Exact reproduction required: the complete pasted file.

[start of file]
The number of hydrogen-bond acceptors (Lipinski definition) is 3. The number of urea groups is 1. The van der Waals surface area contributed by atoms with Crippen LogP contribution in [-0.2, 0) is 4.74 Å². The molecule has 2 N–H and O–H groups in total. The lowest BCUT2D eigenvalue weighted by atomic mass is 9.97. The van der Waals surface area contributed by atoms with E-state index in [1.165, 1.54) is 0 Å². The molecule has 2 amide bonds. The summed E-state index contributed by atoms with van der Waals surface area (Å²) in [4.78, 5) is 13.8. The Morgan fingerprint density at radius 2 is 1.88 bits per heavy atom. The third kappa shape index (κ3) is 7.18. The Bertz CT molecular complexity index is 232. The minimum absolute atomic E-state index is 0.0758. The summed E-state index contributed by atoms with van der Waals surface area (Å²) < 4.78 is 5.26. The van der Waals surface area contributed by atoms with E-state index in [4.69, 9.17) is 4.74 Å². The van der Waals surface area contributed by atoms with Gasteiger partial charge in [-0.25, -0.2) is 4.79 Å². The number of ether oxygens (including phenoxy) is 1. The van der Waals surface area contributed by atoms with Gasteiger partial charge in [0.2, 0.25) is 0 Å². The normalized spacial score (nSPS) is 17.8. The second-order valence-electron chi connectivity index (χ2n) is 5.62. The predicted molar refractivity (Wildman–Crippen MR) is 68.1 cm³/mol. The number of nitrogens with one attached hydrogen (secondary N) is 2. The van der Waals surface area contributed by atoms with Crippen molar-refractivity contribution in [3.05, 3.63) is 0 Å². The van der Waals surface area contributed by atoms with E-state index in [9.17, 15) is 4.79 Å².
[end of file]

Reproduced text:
The number of hydrogen-bond acceptors (Lipinski definition) is 3. The number of urea groups is 1. The van der Waals surface area contributed by atoms with Crippen LogP contribution in [-0.2, 0) is 4.74 Å². The molecule has 2 N–H and O–H groups in total. The lowest BCUT2D eigenvalue weighted by atomic mass is 9.97. The van der Waals surface area contributed by atoms with E-state index in [1.165, 1.54) is 0 Å². The molecule has 2 amide bonds. The summed E-state index contributed by atoms with van der Waals surface area (Å²) in [4.78, 5) is 13.8. The Morgan fingerprint density at radius 2 is 1.88 bits per heavy atom. The third kappa shape index (κ3) is 7.18. The Bertz CT molecular complexity index is 232. The minimum absolute atomic E-state index is 0.0758. The summed E-state index contributed by atoms with van der Waals surface area (Å²) < 4.78 is 5.26. The van der Waals surface area contributed by atoms with E-state index in [4.69, 9.17) is 4.74 Å². The van der Waals surface area contributed by atoms with Gasteiger partial charge in [-0.25, -0.2) is 4.79 Å². The number of ether oxygens (including phenoxy) is 1. The van der Waals surface area contributed by atoms with Gasteiger partial charge in [0.2, 0.25) is 0 Å². The normalized spacial score (nSPS) is 17.8. The second-order valence-electron chi connectivity index (χ2n) is 5.62. The predicted molar refractivity (Wildman–Crippen MR) is 68.1 cm³/mol. The number of nitrogens with one attached hydrogen (secondary N) is 2. The van der Waals surface area contributed by atoms with Crippen molar-refractivity contribution in [3.05, 3.63) is 0 Å². The van der Waals surface area contributed by atoms with E-state index in [9.17, 15) is 4.79 Å².